Pulling off a corporate merger or acquisition is one of the hardest tasks that a corporate leader can face. The way that the integration of the two organisations is managed can make all the difference between the success or failure of a corporate merger or acquisition operation. According to Successful Mergers, Acquisitions and Strategic Alliances” (published by McGraw-Hill), most failures result from an inability to grasp the implications of the corporate culture aspect. ICM’s work sets out the key factors of success: how to properly prepare an integration plan, how to capitalise on cultural differences, how to steer the integration process and deal with different approaches to things like time management.
In the case of Renault-Nissan and Air France-KLM, the corporate leaders managed to avoid many pitfalls: the syndrome of the saviour, the current trend, and the belief that big is always right and best, and the tendency to focus on what the customer wants right now whereas what really matters is what he will expect tomorrow.
In both cases, the corporate leaders involved demonstrated the need to understand and accept cultural differences in order to successfully pull off mergers and acquisitions. It is in a spirit of dialogue, of close and extensive contact with its new partners that each company was able to gain a better understanding of its own culture and even change the way it saw itself before ever thinking of changing the other.
These two groups managed to define a new approach to mergers and acquisitions. Their corporate leaders initially tried to bridge the cultural divides rather than fashion a new culture from the word go. To do so, they commissioned detailed analyses of the factors of success and failure of any integration process. The “Culture Bridging Fundamentals TM” approach involves dealing with the issues that people would like to express but are worried to air openly, with their innermost fears and hopes. By openly delving into their own past successes and failures, the companies drew useful lessons from their respective histories. By identifying the differences between their practices and ways of doing things, such as the decision-making processes in particular, the people in charge of the integration process were able to draw up a map of the pitfalls to be avoided at all cost.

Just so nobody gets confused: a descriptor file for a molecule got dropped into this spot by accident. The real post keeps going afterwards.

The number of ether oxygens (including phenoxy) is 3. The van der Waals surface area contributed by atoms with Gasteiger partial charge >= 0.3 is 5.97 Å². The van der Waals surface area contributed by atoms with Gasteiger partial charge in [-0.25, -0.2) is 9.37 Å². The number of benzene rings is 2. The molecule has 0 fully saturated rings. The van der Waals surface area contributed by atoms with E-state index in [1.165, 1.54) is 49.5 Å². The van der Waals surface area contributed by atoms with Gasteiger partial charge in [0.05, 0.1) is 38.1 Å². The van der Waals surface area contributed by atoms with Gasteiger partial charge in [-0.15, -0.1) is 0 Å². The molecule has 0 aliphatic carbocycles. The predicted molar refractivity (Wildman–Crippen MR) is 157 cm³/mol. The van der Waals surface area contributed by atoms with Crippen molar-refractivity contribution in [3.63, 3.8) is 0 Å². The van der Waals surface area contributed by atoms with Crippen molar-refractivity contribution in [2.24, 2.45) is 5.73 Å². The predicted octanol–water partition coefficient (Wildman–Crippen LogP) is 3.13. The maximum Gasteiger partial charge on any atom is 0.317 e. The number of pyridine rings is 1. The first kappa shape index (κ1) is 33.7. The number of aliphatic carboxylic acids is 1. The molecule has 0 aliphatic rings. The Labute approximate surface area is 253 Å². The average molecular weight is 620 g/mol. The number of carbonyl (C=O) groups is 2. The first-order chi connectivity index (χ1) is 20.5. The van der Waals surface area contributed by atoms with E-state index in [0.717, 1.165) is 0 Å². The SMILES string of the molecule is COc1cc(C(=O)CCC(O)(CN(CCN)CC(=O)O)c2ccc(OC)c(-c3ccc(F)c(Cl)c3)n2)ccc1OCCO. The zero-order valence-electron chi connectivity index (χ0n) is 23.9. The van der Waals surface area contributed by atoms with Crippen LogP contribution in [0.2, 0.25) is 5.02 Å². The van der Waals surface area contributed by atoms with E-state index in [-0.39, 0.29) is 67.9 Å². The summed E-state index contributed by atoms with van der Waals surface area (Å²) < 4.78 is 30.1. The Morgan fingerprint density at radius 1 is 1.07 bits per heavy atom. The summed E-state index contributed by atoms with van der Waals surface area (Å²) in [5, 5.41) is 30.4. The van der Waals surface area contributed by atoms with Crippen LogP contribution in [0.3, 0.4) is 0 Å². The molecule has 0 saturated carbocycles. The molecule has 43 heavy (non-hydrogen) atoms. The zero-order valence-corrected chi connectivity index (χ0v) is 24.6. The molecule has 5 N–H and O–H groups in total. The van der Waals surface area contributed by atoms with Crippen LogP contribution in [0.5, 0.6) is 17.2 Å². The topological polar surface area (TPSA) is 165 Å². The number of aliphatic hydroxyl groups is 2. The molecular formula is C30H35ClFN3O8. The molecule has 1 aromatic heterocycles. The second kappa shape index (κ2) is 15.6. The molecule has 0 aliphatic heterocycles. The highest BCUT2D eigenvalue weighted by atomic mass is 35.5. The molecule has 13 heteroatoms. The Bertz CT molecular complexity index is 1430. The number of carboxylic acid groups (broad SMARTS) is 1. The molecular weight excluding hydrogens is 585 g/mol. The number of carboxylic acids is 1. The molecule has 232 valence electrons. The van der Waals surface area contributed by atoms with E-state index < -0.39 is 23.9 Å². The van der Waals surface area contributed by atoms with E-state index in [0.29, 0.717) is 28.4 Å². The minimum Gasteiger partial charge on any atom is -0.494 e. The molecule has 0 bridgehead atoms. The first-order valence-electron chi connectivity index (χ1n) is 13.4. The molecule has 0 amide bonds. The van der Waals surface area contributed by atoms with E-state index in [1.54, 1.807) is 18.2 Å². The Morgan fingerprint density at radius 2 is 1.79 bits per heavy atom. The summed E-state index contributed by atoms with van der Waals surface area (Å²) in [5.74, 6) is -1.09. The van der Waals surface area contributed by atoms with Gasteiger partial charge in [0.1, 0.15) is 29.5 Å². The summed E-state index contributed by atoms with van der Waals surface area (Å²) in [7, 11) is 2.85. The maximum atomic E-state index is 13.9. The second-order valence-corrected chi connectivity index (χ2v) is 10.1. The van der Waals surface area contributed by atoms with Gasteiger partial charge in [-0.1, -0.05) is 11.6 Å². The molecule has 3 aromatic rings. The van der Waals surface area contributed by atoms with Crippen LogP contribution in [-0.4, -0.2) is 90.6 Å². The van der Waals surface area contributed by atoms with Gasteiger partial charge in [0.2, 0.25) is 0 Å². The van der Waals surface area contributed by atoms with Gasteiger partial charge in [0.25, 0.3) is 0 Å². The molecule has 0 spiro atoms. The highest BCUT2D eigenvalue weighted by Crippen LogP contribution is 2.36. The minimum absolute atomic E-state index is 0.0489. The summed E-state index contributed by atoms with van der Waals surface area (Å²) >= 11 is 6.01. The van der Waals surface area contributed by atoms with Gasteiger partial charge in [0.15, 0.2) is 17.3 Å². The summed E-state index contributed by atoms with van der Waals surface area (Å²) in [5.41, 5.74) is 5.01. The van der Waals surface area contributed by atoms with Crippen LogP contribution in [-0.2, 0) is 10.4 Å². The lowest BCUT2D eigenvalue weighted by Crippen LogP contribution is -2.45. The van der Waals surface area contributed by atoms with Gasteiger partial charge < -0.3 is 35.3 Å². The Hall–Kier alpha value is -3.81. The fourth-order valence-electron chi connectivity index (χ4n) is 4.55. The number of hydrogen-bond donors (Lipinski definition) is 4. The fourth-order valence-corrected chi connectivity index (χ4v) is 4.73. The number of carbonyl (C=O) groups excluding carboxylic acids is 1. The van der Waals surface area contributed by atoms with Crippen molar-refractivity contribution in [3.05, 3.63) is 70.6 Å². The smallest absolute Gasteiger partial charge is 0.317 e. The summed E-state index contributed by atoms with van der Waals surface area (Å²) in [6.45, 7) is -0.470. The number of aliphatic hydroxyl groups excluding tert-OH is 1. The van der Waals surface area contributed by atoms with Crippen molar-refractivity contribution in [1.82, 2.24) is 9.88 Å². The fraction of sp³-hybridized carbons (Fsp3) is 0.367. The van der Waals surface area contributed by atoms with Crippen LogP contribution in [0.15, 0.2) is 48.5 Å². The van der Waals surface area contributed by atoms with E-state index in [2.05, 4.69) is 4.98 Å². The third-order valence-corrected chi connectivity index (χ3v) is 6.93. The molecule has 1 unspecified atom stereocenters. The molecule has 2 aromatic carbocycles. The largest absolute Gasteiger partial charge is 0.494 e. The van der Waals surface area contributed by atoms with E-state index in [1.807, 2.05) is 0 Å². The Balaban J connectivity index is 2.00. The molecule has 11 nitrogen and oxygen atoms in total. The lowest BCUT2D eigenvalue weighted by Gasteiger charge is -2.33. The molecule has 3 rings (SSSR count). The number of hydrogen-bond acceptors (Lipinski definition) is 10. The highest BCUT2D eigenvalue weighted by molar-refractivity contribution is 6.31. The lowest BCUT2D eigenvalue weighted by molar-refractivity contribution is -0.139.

Among the most serious of these pitfalls, one might mention the risk of falling into a wait-and-see attitude, the loss of talent and the erroneous belief that convergence is inevitable. In reality, the natural tendencies of individuals are directly opposed to the uniform adoption of best practices, with each individual trying to impose their own way of doing and seeing things. “When strategies and cultures clash, culture always wins over” (Jack Welch). Hence the need to grasp the cultural aspect right from the very start of the integration process.
Inter Cultural Management Associates (ICM)